A Script to Monitor SSL Certificate Dates

March 22, 2020

I’ve been using Let’s Encrypt to provide SSL certificates for all my domains and subdomains for a couple of years now. Let’s Encrypt certificates are only good for 90 day, and with 17 certificates to manage, renewing them all manually was a pain. So I put the commands into a cron job (actually several cron jobs) that renewed each certificate once a month. The cron job mailed me when it was done so I knew which certificates had been renewed.

Recently my web host, WebFaction, started offering built-in Let’s Encrypt certificates - ones that I would not have to renew myself. At 40 days to go they automatically generate a new certificate to replace the old one. This is great, but I’ve lost some visibility into the process.

I wanted a way to list all my SSL certificates, and their current date ranges. Each SSL certificate has a date and time they become active, and a date and time when they expire. This command will return those two pieces of information for the domain example.com.

echo | openssl s_client -servername example.com -connect example.com:443 2>/dev/null | openssl x509 -noout -dates

For example:

echo | openssl s_client -servername example.com -connect example.com:443 2>/dev/null |
openssl x509 -noout -dates
notBefore=Nov 28 00:00:00 2018 GMT
notAfter=Dec  2 12:00:00 2020 GMT

You could create a bash shell script that was just 17 instances of that command and call it a day. Inelegant, but functional. A better solution would be to have a file of domains to check, and a script to do the checking.

Here’s part of my file.

zanshin zanshin.net
books books.zanshin.net
geek geek.zanshin.net
health health.zanshin.net
music music.zanshin.net

And here’s the script.

#!/bin/bash

set -e
set -o pipefail

###
# certcheck displays the good from and good until dates for SSL certificates.
# It expects a file (.certs) that contains a list of domains to query. Each
# entry in the file has two parts, the name to display, and the domain to
# query. The two entries are separated by a space.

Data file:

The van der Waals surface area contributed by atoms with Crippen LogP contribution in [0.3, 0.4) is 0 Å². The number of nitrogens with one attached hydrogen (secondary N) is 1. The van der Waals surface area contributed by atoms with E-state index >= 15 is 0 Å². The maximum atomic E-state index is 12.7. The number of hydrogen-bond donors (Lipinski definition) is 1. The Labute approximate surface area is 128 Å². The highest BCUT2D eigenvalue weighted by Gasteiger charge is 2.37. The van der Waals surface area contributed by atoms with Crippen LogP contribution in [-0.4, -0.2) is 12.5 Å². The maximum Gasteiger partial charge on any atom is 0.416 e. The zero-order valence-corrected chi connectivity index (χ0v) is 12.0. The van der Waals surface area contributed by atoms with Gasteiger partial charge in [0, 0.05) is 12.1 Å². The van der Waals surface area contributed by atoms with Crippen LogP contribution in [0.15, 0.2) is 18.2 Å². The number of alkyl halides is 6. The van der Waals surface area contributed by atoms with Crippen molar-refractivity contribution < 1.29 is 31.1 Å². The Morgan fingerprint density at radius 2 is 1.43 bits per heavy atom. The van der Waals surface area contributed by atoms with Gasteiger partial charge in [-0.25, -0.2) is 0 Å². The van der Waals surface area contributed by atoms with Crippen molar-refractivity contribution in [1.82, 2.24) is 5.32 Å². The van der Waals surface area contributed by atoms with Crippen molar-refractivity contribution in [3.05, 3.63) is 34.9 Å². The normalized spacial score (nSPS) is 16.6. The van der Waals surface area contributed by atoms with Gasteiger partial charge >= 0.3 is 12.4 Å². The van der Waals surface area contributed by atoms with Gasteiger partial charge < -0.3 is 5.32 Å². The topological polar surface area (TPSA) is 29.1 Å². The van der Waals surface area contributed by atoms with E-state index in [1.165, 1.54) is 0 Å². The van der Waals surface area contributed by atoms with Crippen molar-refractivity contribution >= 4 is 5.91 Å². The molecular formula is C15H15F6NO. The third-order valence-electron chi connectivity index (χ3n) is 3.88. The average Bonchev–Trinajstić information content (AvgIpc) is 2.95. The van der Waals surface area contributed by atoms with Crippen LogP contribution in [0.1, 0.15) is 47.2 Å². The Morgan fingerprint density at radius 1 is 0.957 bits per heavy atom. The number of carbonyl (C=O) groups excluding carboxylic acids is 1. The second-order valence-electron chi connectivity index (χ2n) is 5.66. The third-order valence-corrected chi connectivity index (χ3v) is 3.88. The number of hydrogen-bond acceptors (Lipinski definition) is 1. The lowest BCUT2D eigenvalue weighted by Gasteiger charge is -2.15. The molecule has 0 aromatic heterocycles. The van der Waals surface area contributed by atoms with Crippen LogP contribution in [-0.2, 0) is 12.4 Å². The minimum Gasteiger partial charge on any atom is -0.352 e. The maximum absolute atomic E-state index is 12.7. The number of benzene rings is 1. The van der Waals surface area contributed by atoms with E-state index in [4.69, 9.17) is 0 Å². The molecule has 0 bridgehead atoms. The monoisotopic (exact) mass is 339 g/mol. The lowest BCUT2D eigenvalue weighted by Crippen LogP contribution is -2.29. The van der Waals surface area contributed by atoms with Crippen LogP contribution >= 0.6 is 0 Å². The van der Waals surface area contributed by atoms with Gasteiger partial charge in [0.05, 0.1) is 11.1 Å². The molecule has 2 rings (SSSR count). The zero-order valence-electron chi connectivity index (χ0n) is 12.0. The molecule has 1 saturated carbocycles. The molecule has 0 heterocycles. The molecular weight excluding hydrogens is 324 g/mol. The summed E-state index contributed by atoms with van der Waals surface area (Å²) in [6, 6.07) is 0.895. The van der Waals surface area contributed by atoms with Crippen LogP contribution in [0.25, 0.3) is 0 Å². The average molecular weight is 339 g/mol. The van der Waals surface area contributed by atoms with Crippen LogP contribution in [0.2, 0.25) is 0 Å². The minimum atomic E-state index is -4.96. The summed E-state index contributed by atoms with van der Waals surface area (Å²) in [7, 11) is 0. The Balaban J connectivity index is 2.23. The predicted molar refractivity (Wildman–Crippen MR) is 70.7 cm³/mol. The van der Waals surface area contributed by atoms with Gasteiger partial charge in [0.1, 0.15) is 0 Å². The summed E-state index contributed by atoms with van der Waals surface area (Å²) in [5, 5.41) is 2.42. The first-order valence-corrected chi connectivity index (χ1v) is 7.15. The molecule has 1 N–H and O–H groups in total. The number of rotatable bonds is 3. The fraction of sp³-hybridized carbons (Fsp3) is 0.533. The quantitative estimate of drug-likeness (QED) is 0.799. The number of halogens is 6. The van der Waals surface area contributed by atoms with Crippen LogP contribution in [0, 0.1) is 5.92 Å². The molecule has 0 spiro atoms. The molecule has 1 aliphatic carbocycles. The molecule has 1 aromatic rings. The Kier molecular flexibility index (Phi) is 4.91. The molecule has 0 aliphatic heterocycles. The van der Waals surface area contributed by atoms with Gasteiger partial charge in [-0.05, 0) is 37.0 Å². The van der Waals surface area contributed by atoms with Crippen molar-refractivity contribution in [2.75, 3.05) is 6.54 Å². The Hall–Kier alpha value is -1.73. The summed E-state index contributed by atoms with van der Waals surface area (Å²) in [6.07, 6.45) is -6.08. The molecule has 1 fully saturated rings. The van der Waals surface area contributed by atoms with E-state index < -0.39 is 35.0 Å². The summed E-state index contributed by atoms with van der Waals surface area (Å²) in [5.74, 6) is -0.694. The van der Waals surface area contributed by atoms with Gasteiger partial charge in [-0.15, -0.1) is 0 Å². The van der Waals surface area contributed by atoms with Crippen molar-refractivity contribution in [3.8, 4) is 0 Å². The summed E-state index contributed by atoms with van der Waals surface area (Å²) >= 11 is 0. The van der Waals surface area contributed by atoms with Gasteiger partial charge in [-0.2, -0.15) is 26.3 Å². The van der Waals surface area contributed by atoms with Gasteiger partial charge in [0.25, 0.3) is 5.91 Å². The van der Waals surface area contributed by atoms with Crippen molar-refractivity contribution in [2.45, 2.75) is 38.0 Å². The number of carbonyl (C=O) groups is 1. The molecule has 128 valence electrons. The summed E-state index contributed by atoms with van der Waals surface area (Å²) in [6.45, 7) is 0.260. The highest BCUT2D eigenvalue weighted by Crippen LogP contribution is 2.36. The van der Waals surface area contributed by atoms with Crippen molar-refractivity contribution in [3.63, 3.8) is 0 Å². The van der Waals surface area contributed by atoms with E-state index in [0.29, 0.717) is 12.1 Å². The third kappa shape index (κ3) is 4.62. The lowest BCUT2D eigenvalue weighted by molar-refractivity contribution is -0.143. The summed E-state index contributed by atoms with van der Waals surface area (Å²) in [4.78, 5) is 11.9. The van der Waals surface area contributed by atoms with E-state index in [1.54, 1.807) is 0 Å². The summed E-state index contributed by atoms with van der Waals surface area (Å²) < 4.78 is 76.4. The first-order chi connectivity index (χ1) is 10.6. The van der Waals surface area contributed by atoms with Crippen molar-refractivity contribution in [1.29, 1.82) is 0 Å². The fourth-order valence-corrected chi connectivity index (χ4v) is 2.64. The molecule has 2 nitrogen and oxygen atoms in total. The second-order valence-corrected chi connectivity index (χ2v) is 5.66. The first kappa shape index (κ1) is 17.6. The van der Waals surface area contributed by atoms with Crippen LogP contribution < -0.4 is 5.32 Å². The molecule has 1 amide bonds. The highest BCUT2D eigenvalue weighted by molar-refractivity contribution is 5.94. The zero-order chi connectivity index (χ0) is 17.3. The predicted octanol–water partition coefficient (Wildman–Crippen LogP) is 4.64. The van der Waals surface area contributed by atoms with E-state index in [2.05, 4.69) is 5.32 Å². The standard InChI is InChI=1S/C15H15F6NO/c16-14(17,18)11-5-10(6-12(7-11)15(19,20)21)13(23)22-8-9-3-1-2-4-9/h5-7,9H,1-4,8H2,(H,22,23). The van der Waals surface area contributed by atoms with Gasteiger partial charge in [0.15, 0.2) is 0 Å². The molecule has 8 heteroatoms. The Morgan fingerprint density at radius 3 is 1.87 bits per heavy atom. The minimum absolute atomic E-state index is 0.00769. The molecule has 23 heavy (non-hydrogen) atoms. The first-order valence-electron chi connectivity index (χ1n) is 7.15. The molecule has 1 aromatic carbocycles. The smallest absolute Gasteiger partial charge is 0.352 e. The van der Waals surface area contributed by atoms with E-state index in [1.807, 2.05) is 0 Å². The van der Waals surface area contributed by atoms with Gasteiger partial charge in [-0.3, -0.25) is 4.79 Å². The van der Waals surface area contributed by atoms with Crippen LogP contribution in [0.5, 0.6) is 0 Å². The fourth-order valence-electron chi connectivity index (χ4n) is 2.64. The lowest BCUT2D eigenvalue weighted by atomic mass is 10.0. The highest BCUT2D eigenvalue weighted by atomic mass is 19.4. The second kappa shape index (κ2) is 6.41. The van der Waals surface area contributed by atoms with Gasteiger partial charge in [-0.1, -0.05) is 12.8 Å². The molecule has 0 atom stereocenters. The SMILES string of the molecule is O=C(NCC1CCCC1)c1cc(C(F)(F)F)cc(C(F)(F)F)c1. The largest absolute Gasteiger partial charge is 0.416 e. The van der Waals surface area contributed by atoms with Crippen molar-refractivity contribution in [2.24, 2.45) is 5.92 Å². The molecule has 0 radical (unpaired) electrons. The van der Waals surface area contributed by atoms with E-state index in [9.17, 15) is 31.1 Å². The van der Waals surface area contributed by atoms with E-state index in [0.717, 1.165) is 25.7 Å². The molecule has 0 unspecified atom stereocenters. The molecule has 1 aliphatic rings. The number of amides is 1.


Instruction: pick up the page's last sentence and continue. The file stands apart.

#
# .certs file example:
# example example.com
# www www.example.com
###

echo -e "certcheck\n"

filename=".certs"
while read -r line; do
    # Parse input into an array, using space as delimiter
    certarray=($line)

    # Get the name and the domain
    name=${certarray[0]}
    domain=${certarray[1]}

    # Get the certificate start and end dates
    result=$(echo | openssl s_client -servername $domain -connect $domain:443 2>/dev/null | openssl x509 -noout -dates)

    # Muck with internal field separator (IFS) to split $result on new line
    oldIFS=$IFS
    IFS=$'\n'
    datearray=($result)
    IFS=$oldIFS

    startdate=${datearray[0]}
    enddate=${datearray[1]}

    # Print the results in columns
    printf "%-15s %-30s %-30s\n" "$name" "$startdate" "$enddate"
done < "$filename"

echo -e "\nfinished"

The script is a simple loop. For each line in the file it does the following steps:

That’s it. Loop through the file, use the domain to run the open_ssl command and capture the result. Split the result on the new line character. Print the results, one per line, neatly formatted into columns.

Here is an example of the script’s output.

certcheck

zanshin         notBefore=Feb  2 19:30:06 2020 GMT notAfter=May  2 19:30:06 2020 GMT
books           notBefore=Jan 24 11:13:48 2020 GMT notAfter=Apr 23 11:13:48 2020 GMT
geek            notBefore=Jan 23 07:36:14 2020 GMT notAfter=Apr 22 07:36:14 2020 GMT
health          notBefore=Jan 31 14:24:25 2020 GMT notAfter=Apr 30 14:24:25 2020 GMT
music           notBefore=Mar 18 12:09:18 2020 GMT notAfter=Jun 16 12:09:18 2020 GMT

finished

Any time I’m curious about the state of my SSL certificates I can run this script.

Author's profile picture

Mark H. Nichols

I am a husband, cellist, code prole, nerd, technologist, and all around good guy living and working in fly-over country. You should follow me on Twitter.